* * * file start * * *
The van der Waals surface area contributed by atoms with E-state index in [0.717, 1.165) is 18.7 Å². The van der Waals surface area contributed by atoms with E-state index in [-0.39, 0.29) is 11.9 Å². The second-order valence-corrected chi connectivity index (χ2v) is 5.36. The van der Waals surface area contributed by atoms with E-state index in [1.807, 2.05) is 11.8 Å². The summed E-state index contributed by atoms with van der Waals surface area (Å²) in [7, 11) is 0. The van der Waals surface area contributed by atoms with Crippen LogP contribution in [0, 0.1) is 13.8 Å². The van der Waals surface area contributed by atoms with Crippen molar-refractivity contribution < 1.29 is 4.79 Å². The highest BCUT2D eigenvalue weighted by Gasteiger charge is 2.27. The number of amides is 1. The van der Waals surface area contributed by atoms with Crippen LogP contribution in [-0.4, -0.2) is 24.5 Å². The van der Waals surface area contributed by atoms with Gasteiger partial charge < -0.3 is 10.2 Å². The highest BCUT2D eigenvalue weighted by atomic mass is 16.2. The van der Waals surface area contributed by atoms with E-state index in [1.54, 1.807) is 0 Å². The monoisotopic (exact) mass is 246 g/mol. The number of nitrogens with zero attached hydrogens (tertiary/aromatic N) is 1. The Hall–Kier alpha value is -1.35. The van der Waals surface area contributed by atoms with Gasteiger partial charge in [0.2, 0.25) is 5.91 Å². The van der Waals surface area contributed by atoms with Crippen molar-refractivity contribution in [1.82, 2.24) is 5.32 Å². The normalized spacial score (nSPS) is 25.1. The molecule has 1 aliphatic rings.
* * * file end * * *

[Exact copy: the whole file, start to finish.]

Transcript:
The van der Waals surface area contributed by atoms with E-state index in [0.717, 1.165) is 18.7 Å². The van der Waals surface area contributed by atoms with E-state index in [-0.39, 0.29) is 11.9 Å². The second-order valence-corrected chi connectivity index (χ2v) is 5.36. The van der Waals surface area contributed by atoms with E-state index in [1.807, 2.05) is 11.8 Å². The summed E-state index contributed by atoms with van der Waals surface area (Å²) in [7, 11) is 0. The van der Waals surface area contributed by atoms with Crippen LogP contribution in [0, 0.1) is 13.8 Å². The van der Waals surface area contributed by atoms with Crippen molar-refractivity contribution < 1.29 is 4.79 Å². The highest BCUT2D eigenvalue weighted by Gasteiger charge is 2.27. The number of amides is 1. The van der Waals surface area contributed by atoms with Crippen LogP contribution in [-0.4, -0.2) is 24.5 Å². The van der Waals surface area contributed by atoms with Gasteiger partial charge < -0.3 is 10.2 Å². The highest BCUT2D eigenvalue weighted by atomic mass is 16.2. The van der Waals surface area contributed by atoms with E-state index in [1.54, 1.807) is 0 Å². The monoisotopic (exact) mass is 246 g/mol. The number of nitrogens with zero attached hydrogens (tertiary/aromatic N) is 1. The Hall–Kier alpha value is -1.35. The van der Waals surface area contributed by atoms with Gasteiger partial charge in [0.2, 0.25) is 5.91 Å². The van der Waals surface area contributed by atoms with Crippen molar-refractivity contribution in [1.82, 2.24) is 5.32 Å². The normalized spacial score (nSPS) is 25.1. The molecule has 1 aliphatic rings.